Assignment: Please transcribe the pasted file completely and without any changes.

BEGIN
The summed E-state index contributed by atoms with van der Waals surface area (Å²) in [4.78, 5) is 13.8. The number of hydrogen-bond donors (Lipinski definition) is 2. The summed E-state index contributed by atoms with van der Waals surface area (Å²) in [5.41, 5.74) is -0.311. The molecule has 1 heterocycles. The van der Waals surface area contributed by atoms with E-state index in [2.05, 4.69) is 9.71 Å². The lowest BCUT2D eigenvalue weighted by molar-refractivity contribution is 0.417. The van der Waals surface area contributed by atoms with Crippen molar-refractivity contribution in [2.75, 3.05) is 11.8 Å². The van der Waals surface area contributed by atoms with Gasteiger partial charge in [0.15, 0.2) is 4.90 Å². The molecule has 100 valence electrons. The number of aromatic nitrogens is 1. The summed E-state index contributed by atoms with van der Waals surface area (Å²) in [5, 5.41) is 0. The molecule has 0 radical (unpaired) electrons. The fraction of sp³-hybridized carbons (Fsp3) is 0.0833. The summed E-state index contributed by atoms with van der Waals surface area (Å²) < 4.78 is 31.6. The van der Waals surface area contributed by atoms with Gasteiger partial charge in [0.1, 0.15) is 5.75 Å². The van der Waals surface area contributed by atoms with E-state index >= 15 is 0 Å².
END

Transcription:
The summed E-state index contributed by atoms with van der Waals surface area (Å²) in [4.78, 5) is 13.8. The number of hydrogen-bond donors (Lipinski definition) is 2. The summed E-state index contributed by atoms with van der Waals surface area (Å²) in [5.41, 5.74) is -0.311. The molecule has 1 heterocycles. The van der Waals surface area contributed by atoms with E-state index in [2.05, 4.69) is 9.71 Å². The lowest BCUT2D eigenvalue weighted by molar-refractivity contribution is 0.417. The van der Waals surface area contributed by atoms with Crippen molar-refractivity contribution in [2.75, 3.05) is 11.8 Å². The van der Waals surface area contributed by atoms with Gasteiger partial charge in [0.15, 0.2) is 4.90 Å². The molecule has 100 valence electrons. The number of aromatic nitrogens is 1. The summed E-state index contributed by atoms with van der Waals surface area (Å²) in [5, 5.41) is 0. The molecule has 0 radical (unpaired) electrons. The fraction of sp³-hybridized carbons (Fsp3) is 0.0833. The summed E-state index contributed by atoms with van der Waals surface area (Å²) < 4.78 is 31.6. The van der Waals surface area contributed by atoms with Gasteiger partial charge in [0.1, 0.15) is 5.75 Å². The van der Waals surface area contributed by atoms with E-state index >= 15 is 0 Å².